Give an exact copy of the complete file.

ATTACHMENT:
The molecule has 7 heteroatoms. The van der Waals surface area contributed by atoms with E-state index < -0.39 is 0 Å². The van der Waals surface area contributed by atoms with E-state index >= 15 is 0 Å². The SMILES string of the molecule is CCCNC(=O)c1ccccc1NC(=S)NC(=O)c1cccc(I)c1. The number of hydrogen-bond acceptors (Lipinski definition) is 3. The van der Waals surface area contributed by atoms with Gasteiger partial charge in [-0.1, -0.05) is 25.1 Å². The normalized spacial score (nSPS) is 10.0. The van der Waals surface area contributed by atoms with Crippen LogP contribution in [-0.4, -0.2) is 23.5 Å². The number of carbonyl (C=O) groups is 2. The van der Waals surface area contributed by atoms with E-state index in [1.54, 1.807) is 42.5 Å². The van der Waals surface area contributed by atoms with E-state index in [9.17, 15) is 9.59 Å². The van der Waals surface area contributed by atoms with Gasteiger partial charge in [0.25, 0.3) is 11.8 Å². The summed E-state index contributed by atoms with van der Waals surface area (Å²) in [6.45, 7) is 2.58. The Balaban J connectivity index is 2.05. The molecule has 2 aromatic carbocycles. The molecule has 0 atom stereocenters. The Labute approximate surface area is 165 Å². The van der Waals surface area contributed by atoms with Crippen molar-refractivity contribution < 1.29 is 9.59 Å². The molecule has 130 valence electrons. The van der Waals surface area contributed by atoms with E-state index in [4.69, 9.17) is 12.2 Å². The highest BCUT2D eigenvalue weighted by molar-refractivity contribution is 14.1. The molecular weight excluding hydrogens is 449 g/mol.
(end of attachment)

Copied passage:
The molecule has 7 heteroatoms. The van der Waals surface area contributed by atoms with E-state index < -0.39 is 0 Å². The van der Waals surface area contributed by atoms with E-state index >= 15 is 0 Å². The SMILES string of the molecule is CCCNC(=O)c1ccccc1NC(=S)NC(=O)c1cccc(I)c1. The number of hydrogen-bond acceptors (Lipinski definition) is 3. The van der Waals surface area contributed by atoms with Gasteiger partial charge in [-0.1, -0.05) is 25.1 Å². The normalized spacial score (nSPS) is 10.0. The van der Waals surface area contributed by atoms with Crippen LogP contribution in [-0.4, -0.2) is 23.5 Å². The number of carbonyl (C=O) groups is 2. The van der Waals surface area contributed by atoms with E-state index in [1.54, 1.807) is 42.5 Å². The van der Waals surface area contributed by atoms with E-state index in [9.17, 15) is 9.59 Å². The van der Waals surface area contributed by atoms with Gasteiger partial charge in [0.25, 0.3) is 11.8 Å². The summed E-state index contributed by atoms with van der Waals surface area (Å²) in [6.45, 7) is 2.58. The Balaban J connectivity index is 2.05. The molecule has 2 aromatic carbocycles. The molecule has 0 atom stereocenters. The Labute approximate surface area is 165 Å². The van der Waals surface area contributed by atoms with Crippen molar-refractivity contribution < 1.29 is 9.59 Å². The molecule has 130 valence electrons. The van der Waals surface area contributed by atoms with E-state index in [4.69, 9.17) is 12.2 Å². The highest BCUT2D eigenvalue weighted by molar-refractivity contribution is 14.1. The molecular weight excluding hydrogens is 449 g/mol.